Late last year I picked up a Garmin 910XT to track run, bike, and swim workouts. It offers a lot of advantages over smartphone-based workout trackers, not the least of which is its ability to handle rain, sweat, sunblock, and other nasty crap with ease. But it’s also handy as hell for lifting workouts, too. Here’s how I have mine setup to get the most out of it at the gym.
First, I disable GPS. If you leave GPS enabled, the watch either complains about an inability to receive signal, or if there are lots of windows in the gym, it happily records a billion little squiggles around the gym’s address while racking up distance that doesn’t mean anything. So it’s much easily to just turn it off via GPS Status > Enabled > No.
You’ll also want to switch sports to the catch-all “Other.” Note that anywhere in the Garmin interface, you’ll see an icon of a little guy on skis representing “other” mode. Don’t worry. You can select more specific sports later.
Next you’ll want to configure the 910’s data fields to something useful for lifting workouts. Here’s how mine is set up:
The top left field represents total workout time — time since I hit the start button. This is handy for keeping track of how long you’ve been at the gym. It’s especially useful when you’re deciding whether or not to add an additional set or two or to cut out a bit early. The top left field represents “lap time,” which is the time since I last hit the lap button. I trigger a lap every time I start and stop a set, so this field represents rest time. The bottom right field is time of day — so I’m not late for dinner! — and the bottom left field is heart rate. (I’m not actually wearing the HR strap in this picture, though.) I like this layout because it gives you all the information you want with just a quick glance at my wrist, and it makes timing rest periods really, really easy.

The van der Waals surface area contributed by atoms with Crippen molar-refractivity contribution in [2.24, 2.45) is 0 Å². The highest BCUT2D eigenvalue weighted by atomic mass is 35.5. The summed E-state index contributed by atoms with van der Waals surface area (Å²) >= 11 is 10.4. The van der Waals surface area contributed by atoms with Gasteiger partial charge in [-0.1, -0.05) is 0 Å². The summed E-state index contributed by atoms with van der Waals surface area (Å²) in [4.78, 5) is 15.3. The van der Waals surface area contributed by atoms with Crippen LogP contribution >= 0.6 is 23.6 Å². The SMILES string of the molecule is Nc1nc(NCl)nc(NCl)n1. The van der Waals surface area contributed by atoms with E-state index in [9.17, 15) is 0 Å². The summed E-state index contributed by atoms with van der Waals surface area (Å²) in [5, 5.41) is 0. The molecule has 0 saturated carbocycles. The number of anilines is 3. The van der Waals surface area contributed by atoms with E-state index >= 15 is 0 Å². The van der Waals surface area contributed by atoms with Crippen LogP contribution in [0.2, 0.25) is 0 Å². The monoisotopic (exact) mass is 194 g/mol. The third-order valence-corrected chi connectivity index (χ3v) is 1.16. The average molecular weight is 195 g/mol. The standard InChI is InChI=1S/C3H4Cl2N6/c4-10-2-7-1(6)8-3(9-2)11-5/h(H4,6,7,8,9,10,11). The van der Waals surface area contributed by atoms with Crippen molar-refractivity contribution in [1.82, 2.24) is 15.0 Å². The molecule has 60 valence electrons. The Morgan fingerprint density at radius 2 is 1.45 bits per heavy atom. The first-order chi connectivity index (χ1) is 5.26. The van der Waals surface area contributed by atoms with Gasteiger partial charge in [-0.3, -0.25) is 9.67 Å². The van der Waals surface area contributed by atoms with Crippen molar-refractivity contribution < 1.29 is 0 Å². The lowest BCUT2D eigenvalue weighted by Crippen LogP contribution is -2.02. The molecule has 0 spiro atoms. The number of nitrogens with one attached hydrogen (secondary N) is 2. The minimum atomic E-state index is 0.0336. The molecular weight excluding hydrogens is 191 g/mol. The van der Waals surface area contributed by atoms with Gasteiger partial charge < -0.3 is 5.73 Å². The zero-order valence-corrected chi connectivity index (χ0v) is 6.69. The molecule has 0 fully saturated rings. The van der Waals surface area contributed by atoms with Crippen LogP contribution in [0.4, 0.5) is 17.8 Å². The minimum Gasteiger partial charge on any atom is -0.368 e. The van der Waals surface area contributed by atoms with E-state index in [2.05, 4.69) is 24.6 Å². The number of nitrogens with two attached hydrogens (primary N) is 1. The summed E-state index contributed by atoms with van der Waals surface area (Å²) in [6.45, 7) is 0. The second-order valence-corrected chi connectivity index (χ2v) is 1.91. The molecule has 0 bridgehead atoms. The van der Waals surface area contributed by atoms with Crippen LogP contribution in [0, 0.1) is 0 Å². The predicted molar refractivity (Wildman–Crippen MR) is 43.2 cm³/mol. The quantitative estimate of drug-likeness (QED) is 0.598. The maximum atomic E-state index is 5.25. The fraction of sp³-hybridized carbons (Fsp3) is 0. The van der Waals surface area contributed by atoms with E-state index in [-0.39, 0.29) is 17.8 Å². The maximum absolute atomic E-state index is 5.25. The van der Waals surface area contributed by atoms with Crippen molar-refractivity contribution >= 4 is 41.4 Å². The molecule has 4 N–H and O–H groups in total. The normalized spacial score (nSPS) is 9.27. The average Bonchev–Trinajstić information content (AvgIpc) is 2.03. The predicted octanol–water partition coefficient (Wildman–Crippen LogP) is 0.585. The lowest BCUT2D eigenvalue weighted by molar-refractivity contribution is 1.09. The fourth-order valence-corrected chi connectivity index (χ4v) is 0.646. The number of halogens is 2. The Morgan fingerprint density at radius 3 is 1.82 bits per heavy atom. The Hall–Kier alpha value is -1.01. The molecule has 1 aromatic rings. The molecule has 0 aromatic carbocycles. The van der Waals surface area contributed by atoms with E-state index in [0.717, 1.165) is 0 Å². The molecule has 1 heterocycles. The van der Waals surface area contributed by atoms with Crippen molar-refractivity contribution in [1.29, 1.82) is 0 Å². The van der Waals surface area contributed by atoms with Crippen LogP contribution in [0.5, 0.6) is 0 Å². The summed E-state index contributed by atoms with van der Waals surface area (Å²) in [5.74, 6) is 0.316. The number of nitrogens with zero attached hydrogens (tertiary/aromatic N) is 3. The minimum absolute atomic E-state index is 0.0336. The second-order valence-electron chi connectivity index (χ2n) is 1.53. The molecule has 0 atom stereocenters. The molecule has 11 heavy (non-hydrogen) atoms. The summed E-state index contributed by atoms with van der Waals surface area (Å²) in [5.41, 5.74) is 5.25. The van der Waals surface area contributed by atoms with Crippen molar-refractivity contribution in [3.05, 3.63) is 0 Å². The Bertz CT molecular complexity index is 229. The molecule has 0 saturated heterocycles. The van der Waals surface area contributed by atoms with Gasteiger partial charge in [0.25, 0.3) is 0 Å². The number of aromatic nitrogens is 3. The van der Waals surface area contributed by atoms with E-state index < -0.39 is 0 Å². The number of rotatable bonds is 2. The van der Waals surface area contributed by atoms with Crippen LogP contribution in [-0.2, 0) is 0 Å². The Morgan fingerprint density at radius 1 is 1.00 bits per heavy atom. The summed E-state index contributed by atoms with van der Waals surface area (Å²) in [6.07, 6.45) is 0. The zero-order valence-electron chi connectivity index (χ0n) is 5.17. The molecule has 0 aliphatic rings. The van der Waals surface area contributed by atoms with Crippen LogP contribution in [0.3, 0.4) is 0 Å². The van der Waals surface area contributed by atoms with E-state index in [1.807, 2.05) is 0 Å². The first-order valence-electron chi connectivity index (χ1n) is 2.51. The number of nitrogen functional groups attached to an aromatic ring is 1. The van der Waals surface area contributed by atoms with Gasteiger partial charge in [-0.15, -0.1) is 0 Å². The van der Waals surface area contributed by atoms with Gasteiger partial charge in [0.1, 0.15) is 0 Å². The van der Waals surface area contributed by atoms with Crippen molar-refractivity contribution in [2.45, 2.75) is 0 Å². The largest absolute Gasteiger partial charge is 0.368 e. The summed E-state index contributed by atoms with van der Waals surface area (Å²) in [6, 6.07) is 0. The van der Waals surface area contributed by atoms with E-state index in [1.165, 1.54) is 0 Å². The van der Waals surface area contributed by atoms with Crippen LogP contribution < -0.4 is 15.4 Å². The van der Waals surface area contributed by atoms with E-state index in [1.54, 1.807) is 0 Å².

When I’m done, I hit stop and reset the watch just like I would after a run, ride, or swim.
Another benefit to all this is that when you sync the watch to Garmin Connect, your lifting workout comes through as an “other” record.
Unless you’re wearing the HR strap, there’s not a lot of useful information here besides all your rest times. But what the record does contain is the start and stop time of your workout. This makes it easy to see on your calendar when you did strength workouts, and it adds the time to your total time for the week, which is useful for tracking total training load.
All you need to do is edit the workout (you can use GC’s “quick edit” function), select “Strength Training,” and give the activity a name that makes sense.
Returning to GC’s calendar, you can see that the activity now shows a little dumbbell icon. Awesome.
If you work with a run, bike, or tri coach via TrainingPeaks, you can also export the activity from Garmin Connect and upload it directly into the TrainingPeaks interface, saving you the trouble of hand entering your start time and duration for the workout.
By no means am I suggesting that anyone should run out and buy a 910 solely for the purpose of tracking lifting workouts, but hey — if you already have one, I don’t see any reason not to leverage it in any way you can. After all, you’ve gotta recoup that $400 purchase price somehow.